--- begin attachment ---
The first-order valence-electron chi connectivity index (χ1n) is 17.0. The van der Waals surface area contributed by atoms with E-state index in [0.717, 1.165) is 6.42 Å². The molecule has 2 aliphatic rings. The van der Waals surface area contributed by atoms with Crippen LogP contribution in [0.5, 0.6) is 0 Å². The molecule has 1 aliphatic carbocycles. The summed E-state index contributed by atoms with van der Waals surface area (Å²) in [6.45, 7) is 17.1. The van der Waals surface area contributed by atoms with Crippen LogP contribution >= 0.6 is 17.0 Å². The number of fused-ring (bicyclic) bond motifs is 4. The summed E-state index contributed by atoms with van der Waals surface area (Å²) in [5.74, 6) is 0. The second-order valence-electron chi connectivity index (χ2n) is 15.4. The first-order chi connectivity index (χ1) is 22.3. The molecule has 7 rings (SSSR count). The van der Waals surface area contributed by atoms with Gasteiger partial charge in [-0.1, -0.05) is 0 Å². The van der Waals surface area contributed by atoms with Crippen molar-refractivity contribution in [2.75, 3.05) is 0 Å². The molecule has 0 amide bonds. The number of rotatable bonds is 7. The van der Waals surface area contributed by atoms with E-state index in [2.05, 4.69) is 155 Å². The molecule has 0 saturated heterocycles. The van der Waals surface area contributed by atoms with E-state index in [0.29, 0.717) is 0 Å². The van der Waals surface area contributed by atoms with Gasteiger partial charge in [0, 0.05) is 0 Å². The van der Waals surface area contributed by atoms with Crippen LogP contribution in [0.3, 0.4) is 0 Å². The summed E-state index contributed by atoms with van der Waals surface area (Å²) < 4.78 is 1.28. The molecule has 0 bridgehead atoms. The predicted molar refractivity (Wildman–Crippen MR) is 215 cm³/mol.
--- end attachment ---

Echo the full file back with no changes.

The first-order valence-electron chi connectivity index (χ1n) is 17.0. The van der Waals surface area contributed by atoms with E-state index in [0.717, 1.165) is 6.42 Å². The molecule has 2 aliphatic rings. The van der Waals surface area contributed by atoms with Crippen LogP contribution in [0.5, 0.6) is 0 Å². The molecule has 1 aliphatic carbocycles. The summed E-state index contributed by atoms with van der Waals surface area (Å²) in [6.45, 7) is 17.1. The van der Waals surface area contributed by atoms with Crippen LogP contribution >= 0.6 is 17.0 Å². The number of fused-ring (bicyclic) bond motifs is 4. The summed E-state index contributed by atoms with van der Waals surface area (Å²) in [5.74, 6) is 0. The second-order valence-electron chi connectivity index (χ2n) is 15.4. The first-order chi connectivity index (χ1) is 22.3. The molecule has 7 rings (SSSR count). The van der Waals surface area contributed by atoms with Gasteiger partial charge in [-0.1, -0.05) is 0 Å². The van der Waals surface area contributed by atoms with Crippen molar-refractivity contribution in [2.75, 3.05) is 0 Å². The molecule has 0 amide bonds. The number of rotatable bonds is 7. The van der Waals surface area contributed by atoms with E-state index in [2.05, 4.69) is 155 Å². The molecule has 0 saturated heterocycles. The van der Waals surface area contributed by atoms with E-state index in [0.29, 0.717) is 0 Å². The van der Waals surface area contributed by atoms with Gasteiger partial charge in [0, 0.05) is 0 Å². The van der Waals surface area contributed by atoms with Crippen LogP contribution in [0.3, 0.4) is 0 Å². The summed E-state index contributed by atoms with van der Waals surface area (Å²) < 4.78 is 1.28. The molecule has 0 bridgehead atoms. The predicted molar refractivity (Wildman–Crippen MR) is 215 cm³/mol.